On-air Sunday 7am

image of Aled Jones

‘I’ve gone for the movie theme [The Sound of Music] that was sold as having ‘the happiest sound in all the world’ and the highest grossing film of 1965. It was one of the first films I saw as a small child and was totally bowled over by Richard Rogers’ magical music. The story, acting, tunes and breath-taking backdrop of Salzburg make it perfect. Little did I know as a small child that one day in the future I would get to sing the song Edelweiss from the film with the leading lady Julie Andrews. It was most definitely ‘something good’!’

John Brunning

On-air Monday-Friday 4pm

image of John Brunning

‘I love Tara’s Theme from Gone with the Wind. Max Steiner’s score is so beautifully constructed and the theme recurs throughout the film in subtly in different guises throughout the film. In truth, I could have picked just about anything by Steiner, who was one of the absolute geniuses of the genre: not for nothing was he known as ‘The Father of film music’.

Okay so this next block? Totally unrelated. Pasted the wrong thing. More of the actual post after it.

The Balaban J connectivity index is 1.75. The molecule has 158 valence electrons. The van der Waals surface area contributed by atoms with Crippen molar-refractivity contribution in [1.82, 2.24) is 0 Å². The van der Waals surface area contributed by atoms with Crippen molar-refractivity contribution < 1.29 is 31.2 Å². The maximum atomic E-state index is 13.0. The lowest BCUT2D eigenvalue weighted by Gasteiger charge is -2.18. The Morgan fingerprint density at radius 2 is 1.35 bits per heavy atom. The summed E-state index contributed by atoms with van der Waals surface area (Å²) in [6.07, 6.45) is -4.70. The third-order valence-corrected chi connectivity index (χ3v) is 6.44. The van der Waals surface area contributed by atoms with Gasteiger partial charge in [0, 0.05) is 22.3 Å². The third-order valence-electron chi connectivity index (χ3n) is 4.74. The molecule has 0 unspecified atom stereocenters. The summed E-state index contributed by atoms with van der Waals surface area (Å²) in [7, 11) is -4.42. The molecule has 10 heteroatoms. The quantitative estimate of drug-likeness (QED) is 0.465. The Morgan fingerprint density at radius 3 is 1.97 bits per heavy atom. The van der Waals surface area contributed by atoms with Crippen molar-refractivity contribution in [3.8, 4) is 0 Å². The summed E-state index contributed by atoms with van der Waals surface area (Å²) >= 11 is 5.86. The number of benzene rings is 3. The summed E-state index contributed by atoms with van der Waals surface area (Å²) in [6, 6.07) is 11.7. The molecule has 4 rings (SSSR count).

My other choice would be the main theme from Out of Africa by John Barry. I was fortunate enough to interview him on several occasions over the years and gleaned some fascinating insights into his method. He would explain the vital importance of viewing a sequence or film for the first time and allowing oneself to react nervously to it. I have the score from Out of Africa on an LP, which has become very worn over the years by repeated playing, so I was delighted when it came out on CD so I could enjoy it without the clicks and pops.’

Tim Lihoreau

On-air Monday-Friday 6am

image of Tim Lihoreau

‘This [Diva] was a big film for me when I was at university. I saw it at The Lounge cinema in Headingley (sadly now long-gone) and its soundtrack, a blend of stunning opera arias and sonorous Satie-esque piano pieces (courtesy of Vladimir Cosma) really hits the spot. Added to the blue cinematography, the singing of Wilhelmenia Fernandez and Richard Bohringer’s bof-ish “Gorodish’. It has stayed one of my favourites across the years.’


Don’t forget to tune in to Classic FM over the last weekend in August for the full countdown, from 100 to 1, of the Movie Music Hall of Fame.